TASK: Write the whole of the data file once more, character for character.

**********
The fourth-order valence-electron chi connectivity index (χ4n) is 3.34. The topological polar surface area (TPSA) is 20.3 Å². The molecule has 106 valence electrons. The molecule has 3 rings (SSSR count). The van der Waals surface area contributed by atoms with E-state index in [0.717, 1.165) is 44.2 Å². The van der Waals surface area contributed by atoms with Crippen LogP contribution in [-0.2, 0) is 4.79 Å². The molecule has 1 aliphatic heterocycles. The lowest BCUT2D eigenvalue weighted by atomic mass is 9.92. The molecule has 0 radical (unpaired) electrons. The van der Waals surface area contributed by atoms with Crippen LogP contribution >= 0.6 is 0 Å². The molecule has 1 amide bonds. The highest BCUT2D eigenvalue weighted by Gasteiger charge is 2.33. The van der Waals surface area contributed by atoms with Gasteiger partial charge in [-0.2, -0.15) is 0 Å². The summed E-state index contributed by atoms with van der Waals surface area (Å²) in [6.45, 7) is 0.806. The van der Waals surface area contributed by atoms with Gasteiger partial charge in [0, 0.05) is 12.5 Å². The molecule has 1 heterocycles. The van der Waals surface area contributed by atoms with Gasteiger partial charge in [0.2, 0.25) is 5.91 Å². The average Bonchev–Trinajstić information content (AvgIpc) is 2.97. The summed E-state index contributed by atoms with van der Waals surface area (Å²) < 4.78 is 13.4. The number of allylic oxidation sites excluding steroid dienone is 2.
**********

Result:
The fourth-order valence-electron chi connectivity index (χ4n) is 3.34. The topological polar surface area (TPSA) is 20.3 Å². The molecule has 106 valence electrons. The molecule has 3 rings (SSSR count). The van der Waals surface area contributed by atoms with E-state index in [0.717, 1.165) is 44.2 Å². The van der Waals surface area contributed by atoms with Crippen LogP contribution in [-0.2, 0) is 4.79 Å². The molecule has 1 aliphatic heterocycles. The lowest BCUT2D eigenvalue weighted by atomic mass is 9.92. The molecule has 0 radical (unpaired) electrons. The van der Waals surface area contributed by atoms with Crippen LogP contribution >= 0.6 is 0 Å². The molecule has 1 amide bonds. The highest BCUT2D eigenvalue weighted by Gasteiger charge is 2.33. The van der Waals surface area contributed by atoms with Gasteiger partial charge in [-0.2, -0.15) is 0 Å². The summed E-state index contributed by atoms with van der Waals surface area (Å²) in [6.45, 7) is 0.806. The van der Waals surface area contributed by atoms with Gasteiger partial charge in [0, 0.05) is 12.5 Å². The molecule has 1 heterocycles. The van der Waals surface area contributed by atoms with Gasteiger partial charge in [0.2, 0.25) is 5.91 Å². The average Bonchev–Trinajstić information content (AvgIpc) is 2.97. The summed E-state index contributed by atoms with van der Waals surface area (Å²) < 4.78 is 13.4. The number of allylic oxidation sites excluding steroid dienone is 2.